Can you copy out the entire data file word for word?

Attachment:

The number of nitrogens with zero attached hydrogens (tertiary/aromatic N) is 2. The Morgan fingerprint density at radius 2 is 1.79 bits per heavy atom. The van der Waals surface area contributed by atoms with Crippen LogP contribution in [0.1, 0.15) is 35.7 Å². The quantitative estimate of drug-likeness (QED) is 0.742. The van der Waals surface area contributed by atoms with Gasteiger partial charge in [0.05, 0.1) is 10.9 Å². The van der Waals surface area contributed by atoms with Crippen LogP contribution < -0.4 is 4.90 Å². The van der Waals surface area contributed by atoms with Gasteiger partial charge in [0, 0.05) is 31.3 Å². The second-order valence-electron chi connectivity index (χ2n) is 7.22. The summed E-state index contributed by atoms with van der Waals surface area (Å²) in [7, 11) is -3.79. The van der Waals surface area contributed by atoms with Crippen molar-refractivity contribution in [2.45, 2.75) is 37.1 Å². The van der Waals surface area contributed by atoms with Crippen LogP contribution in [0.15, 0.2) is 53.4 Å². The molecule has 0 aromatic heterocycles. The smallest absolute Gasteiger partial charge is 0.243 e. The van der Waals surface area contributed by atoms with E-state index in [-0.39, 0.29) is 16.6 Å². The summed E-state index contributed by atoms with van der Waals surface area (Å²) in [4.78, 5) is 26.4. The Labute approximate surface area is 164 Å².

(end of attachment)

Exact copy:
The number of nitrogens with zero attached hydrogens (tertiary/aromatic N) is 2. The Morgan fingerprint density at radius 2 is 1.79 bits per heavy atom. The van der Waals surface area contributed by atoms with Crippen LogP contribution in [0.1, 0.15) is 35.7 Å². The quantitative estimate of drug-likeness (QED) is 0.742. The van der Waals surface area contributed by atoms with Gasteiger partial charge in [0.05, 0.1) is 10.9 Å². The van der Waals surface area contributed by atoms with Crippen LogP contribution < -0.4 is 4.90 Å². The van der Waals surface area contributed by atoms with Gasteiger partial charge in [0, 0.05) is 31.3 Å². The second-order valence-electron chi connectivity index (χ2n) is 7.22. The summed E-state index contributed by atoms with van der Waals surface area (Å²) in [7, 11) is -3.79. The van der Waals surface area contributed by atoms with Crippen molar-refractivity contribution in [2.45, 2.75) is 37.1 Å². The van der Waals surface area contributed by atoms with Crippen LogP contribution in [0.15, 0.2) is 53.4 Å². The molecule has 0 aromatic heterocycles. The smallest absolute Gasteiger partial charge is 0.243 e. The van der Waals surface area contributed by atoms with E-state index in [-0.39, 0.29) is 16.6 Å². The summed E-state index contributed by atoms with van der Waals surface area (Å²) in [4.78, 5) is 26.4. The Labute approximate surface area is 164 Å².